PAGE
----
lchic - 11:13pm Jul 8, 2002 EST (#2920 of 3052)

..... the German general took his entire apparatus, "unpurged and without interruption, into the service of the American superpower." There is no evidence that he ever renounced the Third Reich's postwar plan, advanced by his own family's publishing house, to colonize vast regions of Eastern Russia, create a huge famine for 40,000,000, and treat the remaining 50,000,000 "racially inferior Slavs as slaves. Allen Dulles may not have invited such a man to his club, but he did the next best thing: he funneled an aggregate of $200 million in CIA funds to the Gehlen Organization as it became known. Directing operations from a fortress-like nerve center in Bavaria, Gehlen reactivated his network inside ...

....... When the nazis occupied Europe, the banking exchanges between Britain and the U.S. on the one hand and Germany on the other carried on as usual. In Trading With the Enemy, Charles Higham documents the role of Standard Oil of New Jersey, owned by the Chase Manhattan Bank, and I.G. Farben's Sterling Products with the Bank for International Settlements. Standard Oil tankers plied the sea lanes with fuel for the nazi war machine. Prior to the war McCloy was legal counsel to Farben, the German chemical monopoly.

As an assistant secretary in the War Department during the war: (1) McCloy blocked the executions of nazi war criminals; (2) forged a pact with the Vichy Regime of pro-nazi Admiral Darlan; (3) displaced Japanese-Americans in California to internment camps; (4) refused to recommend the bombing of nazi concentration camps to spare the inmates on grounds "the cost would be out of proportion to any possible benefits;" and (5) refused Jewish refugees entry to the U.S.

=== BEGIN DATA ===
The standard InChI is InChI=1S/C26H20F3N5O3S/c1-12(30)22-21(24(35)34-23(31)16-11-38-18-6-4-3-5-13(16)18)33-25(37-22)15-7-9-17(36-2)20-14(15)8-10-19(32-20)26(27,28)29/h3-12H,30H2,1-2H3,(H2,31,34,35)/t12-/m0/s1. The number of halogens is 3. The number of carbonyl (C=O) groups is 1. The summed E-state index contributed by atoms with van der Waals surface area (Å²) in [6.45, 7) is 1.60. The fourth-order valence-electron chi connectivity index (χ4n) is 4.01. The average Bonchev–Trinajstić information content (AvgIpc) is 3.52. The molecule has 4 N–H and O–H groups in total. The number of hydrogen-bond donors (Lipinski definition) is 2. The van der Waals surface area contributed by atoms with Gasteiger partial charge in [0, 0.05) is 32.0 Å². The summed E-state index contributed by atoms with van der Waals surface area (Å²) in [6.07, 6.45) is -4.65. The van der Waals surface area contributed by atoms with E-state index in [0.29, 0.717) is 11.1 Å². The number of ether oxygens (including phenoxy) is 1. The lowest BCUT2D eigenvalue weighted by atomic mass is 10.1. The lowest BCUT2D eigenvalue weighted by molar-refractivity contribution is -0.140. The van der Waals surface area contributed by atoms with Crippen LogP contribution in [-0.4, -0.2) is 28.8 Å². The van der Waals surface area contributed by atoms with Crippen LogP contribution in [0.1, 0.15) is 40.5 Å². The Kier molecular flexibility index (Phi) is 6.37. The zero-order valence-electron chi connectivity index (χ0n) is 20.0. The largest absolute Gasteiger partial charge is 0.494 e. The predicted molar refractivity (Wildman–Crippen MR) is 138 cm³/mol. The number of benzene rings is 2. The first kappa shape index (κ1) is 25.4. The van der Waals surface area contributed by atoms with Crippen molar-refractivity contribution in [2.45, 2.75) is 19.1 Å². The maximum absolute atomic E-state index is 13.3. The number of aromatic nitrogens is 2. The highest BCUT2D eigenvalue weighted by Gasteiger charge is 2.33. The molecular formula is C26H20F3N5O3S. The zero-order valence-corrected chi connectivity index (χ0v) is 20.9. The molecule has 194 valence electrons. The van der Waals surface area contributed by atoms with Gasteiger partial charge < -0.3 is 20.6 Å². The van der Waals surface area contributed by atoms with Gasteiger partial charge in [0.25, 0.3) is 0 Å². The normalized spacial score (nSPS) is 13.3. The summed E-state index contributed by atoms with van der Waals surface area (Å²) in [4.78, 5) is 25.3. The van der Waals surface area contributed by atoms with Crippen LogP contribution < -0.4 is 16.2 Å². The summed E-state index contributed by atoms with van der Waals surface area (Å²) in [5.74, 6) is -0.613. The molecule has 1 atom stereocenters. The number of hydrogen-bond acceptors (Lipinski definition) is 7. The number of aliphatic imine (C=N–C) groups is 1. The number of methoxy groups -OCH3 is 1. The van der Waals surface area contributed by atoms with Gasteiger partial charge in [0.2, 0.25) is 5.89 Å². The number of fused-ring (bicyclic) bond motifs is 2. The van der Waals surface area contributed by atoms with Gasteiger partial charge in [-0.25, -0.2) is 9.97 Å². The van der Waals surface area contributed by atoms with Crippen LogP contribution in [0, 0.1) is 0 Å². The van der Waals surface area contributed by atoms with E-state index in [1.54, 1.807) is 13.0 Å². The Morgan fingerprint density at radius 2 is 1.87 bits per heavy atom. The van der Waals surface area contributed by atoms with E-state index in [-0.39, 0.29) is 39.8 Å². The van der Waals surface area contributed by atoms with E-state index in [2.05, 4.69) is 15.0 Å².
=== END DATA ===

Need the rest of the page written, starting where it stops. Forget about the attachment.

When the curtain fell on the war, McCloy helped shield Klaus Barbie, the "butcher of Lyons," from the French. Barbie and other vicious dogs from Hitler's kennel were hidden out with the 370th Counter Intelligence Corps at Obergamergau. One of their keepers was Private Henry Kissinger, soon to enter Harvard as a McCloy protege.

In 1949 McCloy returned to Germany as American High Commissioner. He commuted the death sentences of a number of nazi war criminals, and gave early releases to others. One was Alfred Krupp, convicted of using slave labor in his armaments factories. Another was Hitler's financial genius, Dr. Hjalmar Schacht, who subsequently went on the payroll of Aristotle Onassis.

In 1952 McCloy left a Germany that was prepared to re-arm to return to his law practice. He became president of the Chase Manhattan Bank, director of a dozen blue chip corporations, and legal counsel to the "Seven Sisters" of American oil. During this period he acquired a client, the Nobel oil firm, whose interests in Czarist Russia had been managed by the father of George de Mohrenschildt, Lee and Marina Oswald's "best friend" in Dallas.

Busy as he was McCloy found time to supervise construction of the new Pentagon building. It was nicknamed “McCloy's Folly.”